Friday, June 24, 2005

Ignoring the Backdrop

When I was in university, the government was legislating gay bashing as a hate crime. The editor of the university newspaper wrote an editorial praising this initiative.

His opinion was met with death threats.

I studied music at Wilfrid Laurier University; a discipline where gays and lesbians were well represented. A classmate of mine shared with me that he carried a hard stick to fight back against those who would attack him because he’s gay. It happened once. It WILL happen again. He wasn’t going down so easily.

On October 6, 1998, Aaron McKinney and Russell A. Henderson entered a Laramie Wyoming bar which was known as a place where homosexuals often hung out.

The two men left the bar with the company of Matthew Shepherd, who they drove to an open field. After being tied to a fence and beaten within an inch of his life, he was left for dead in the near freezing temperatures.

The two men had also stolen his wallet and shoes. Eighteen hours later, he was found by two passing motorcyclists who thought at first that Shepherd was a scarecrow because of the way he was positioned on the fence.

Shepherd was flown via helicopter to Poudre Valley Hospital (approximately a ninety mile drive in Fort Collins, Colorado) where he remained in critical condition for several days before he died.

Baptist preacher Tony Campolo tells a story about a boy in high school who was thrown in the shower after gym class and then urinated on by his classmates. Because he way gay.

He went home that night, went off to bed as usual, then woke up in the middle of the night, went down to his basement, then hung himself.

Every gay person I’ve met tells a similar story.

These stories should provide a backdrop to the debates on same-sex marriages in the political arena and the blessing of same-sex unions in the faith communities. But they don’t. It’s as if the church has stopped hearing the pain of the oppressed.

It’s not enough to say that the bible condemns homosexuality. The way some Christians have been talking about homosexuality you’d think it was the ONE unforgivable sin.

SSM advocates are not asking folks to embrace gay/lesbian behaviour. They are simply asking folks to stop beating on them legislatively, legally, and, in far too many cases, physically.

I get why many Christian oppose SSM. But, as a Christian, I have found much of the rhetoric coming from Christian leaders on this issue, appalling. Many folk in my church who are conservative on this issue feel much the same way. Hurtful language coming from prominent Christian leaders against a marginalized, and abused group, does not further the cause of Christ.

I wonder if the best way to witness to gays and lesbians is to love them first, nursing their wounds, tending their hurts, simply loving them as Christ loves them: unconditionally. I’m not suggesting that folks betray their conscience and condone homosexual behavior. But when is it Christian to heap judgment upon judgment?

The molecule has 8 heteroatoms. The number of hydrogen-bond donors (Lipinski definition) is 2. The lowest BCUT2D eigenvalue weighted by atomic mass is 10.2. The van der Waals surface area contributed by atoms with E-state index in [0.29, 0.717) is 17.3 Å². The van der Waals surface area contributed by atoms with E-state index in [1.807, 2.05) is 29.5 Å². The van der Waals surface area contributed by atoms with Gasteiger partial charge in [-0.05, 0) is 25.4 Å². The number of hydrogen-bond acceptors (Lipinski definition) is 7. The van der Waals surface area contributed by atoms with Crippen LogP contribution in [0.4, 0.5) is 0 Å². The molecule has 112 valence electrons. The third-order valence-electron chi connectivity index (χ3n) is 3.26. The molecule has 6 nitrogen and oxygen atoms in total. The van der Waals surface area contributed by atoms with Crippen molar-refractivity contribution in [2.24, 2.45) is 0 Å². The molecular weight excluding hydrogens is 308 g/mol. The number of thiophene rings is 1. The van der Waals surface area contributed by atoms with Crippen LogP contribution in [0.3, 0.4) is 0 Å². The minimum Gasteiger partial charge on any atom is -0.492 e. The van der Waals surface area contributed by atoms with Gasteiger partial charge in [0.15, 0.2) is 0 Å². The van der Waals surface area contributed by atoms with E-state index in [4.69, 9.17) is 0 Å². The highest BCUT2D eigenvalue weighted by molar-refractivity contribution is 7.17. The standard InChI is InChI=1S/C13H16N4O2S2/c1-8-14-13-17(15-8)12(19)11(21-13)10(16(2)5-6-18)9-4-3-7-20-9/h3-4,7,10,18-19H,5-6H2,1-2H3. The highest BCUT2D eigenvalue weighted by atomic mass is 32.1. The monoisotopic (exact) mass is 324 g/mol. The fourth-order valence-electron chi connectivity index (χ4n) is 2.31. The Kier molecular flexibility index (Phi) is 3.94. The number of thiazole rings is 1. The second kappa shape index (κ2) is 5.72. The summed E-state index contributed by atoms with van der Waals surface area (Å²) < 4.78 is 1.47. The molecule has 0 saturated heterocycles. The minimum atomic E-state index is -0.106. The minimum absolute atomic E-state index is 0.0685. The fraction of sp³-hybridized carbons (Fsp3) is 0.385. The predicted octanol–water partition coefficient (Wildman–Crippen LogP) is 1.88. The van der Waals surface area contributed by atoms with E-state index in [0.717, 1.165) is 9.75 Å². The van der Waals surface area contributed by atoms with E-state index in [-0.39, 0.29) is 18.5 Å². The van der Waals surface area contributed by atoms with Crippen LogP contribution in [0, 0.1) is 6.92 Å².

Grace, mercy, and peace. Self-giving, suffering love. These are the marks of the kingdom of God. Jesus actively sought out those who were despised, outcast, and broken. Why can’t we, who bear the name of Christ, do the same, without the condemnation?


Steve Bogner said...

That's a great piece. Ought to be published, and read far & wide. Thanks.

sojourness said...

You're definitely right. I can't understand why homosexuality is the unforgivable sin of our time. Christians can be gossips and gluttons, get divorces and tell lies, and a host of other things, but if a person is gay they're ostracized.

daveberta said...

Great post, Kevin!

Mike said...


You need to shout this from the roof tops, from the mountain tops, as loud as you can. Your voice of reason needs to be heard. Your voice of love and compassion.

Thank you for (constantly) reminding me that there are still Christians that follow the simple teachings of Jesus, rather than using the Bible to justify their pre-existing hatred and bigotry.

Love, compassiona dn forgiveness. But mostly love.

Keep it up.

Rick Barnes said...

I too have been beaten up and threaten by guys because I am gay. Though I manage a pretty stress free life, I know that when I go into a bar, to be careful. It is like a sixth sense. Always being aware of where you are.

Thanks for your post.

Kevin said...

Thanks, folks, for your kind comments...kgp

PR said...

I agree that anti-SSM people need to be careful about their rheotoric. But to bring these instances of gay-bashing into the discussion just muddies the actual issue. We're talking about a public policy issue here.

Kevin said...


I disagree. Public Policy needs to have a human face and a background. Also, Public Policy doesn't exist in a vacuum. These types of stories provide the framework for policy discussions.


PR said...